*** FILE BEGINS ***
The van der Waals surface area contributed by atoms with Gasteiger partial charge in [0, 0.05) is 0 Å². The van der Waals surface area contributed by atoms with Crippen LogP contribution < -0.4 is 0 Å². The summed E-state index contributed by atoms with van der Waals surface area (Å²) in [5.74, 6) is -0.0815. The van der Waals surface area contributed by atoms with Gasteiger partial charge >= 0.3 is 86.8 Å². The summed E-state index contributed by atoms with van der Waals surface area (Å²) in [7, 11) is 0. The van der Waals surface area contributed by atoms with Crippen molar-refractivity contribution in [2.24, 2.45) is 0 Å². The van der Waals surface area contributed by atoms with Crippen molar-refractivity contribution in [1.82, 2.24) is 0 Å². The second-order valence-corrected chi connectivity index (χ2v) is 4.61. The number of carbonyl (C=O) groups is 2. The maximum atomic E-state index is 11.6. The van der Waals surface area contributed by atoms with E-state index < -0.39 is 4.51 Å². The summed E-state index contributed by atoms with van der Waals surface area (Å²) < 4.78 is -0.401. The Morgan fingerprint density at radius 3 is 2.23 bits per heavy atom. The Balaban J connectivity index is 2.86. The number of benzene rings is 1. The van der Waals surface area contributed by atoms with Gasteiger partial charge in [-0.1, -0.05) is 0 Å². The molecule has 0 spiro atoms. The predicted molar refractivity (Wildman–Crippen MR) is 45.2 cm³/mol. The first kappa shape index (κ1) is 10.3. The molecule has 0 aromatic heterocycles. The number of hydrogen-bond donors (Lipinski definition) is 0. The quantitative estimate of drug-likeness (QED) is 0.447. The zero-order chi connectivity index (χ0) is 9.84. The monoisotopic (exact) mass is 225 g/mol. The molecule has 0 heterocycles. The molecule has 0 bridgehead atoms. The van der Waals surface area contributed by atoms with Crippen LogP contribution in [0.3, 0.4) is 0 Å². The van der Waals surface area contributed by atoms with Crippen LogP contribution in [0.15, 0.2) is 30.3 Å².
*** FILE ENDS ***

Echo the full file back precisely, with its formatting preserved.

The van der Waals surface area contributed by atoms with Gasteiger partial charge in [0, 0.05) is 0 Å². The van der Waals surface area contributed by atoms with Crippen LogP contribution < -0.4 is 0 Å². The summed E-state index contributed by atoms with van der Waals surface area (Å²) in [5.74, 6) is -0.0815. The van der Waals surface area contributed by atoms with Gasteiger partial charge >= 0.3 is 86.8 Å². The summed E-state index contributed by atoms with van der Waals surface area (Å²) in [7, 11) is 0. The van der Waals surface area contributed by atoms with Crippen molar-refractivity contribution in [2.24, 2.45) is 0 Å². The van der Waals surface area contributed by atoms with Crippen molar-refractivity contribution in [1.82, 2.24) is 0 Å². The second-order valence-corrected chi connectivity index (χ2v) is 4.61. The number of carbonyl (C=O) groups is 2. The maximum atomic E-state index is 11.6. The van der Waals surface area contributed by atoms with E-state index < -0.39 is 4.51 Å². The summed E-state index contributed by atoms with van der Waals surface area (Å²) < 4.78 is -0.401. The Morgan fingerprint density at radius 3 is 2.23 bits per heavy atom. The Balaban J connectivity index is 2.86. The number of benzene rings is 1. The van der Waals surface area contributed by atoms with Gasteiger partial charge in [-0.1, -0.05) is 0 Å². The molecule has 0 spiro atoms. The predicted molar refractivity (Wildman–Crippen MR) is 45.2 cm³/mol. The first kappa shape index (κ1) is 10.3. The molecule has 0 aromatic heterocycles. The number of hydrogen-bond donors (Lipinski definition) is 0. The quantitative estimate of drug-likeness (QED) is 0.447. The zero-order chi connectivity index (χ0) is 9.84. The monoisotopic (exact) mass is 225 g/mol. The molecule has 0 heterocycles. The molecule has 0 bridgehead atoms. The van der Waals surface area contributed by atoms with Crippen LogP contribution in [0.3, 0.4) is 0 Å². The van der Waals surface area contributed by atoms with Crippen LogP contribution in [0.15, 0.2) is 30.3 Å².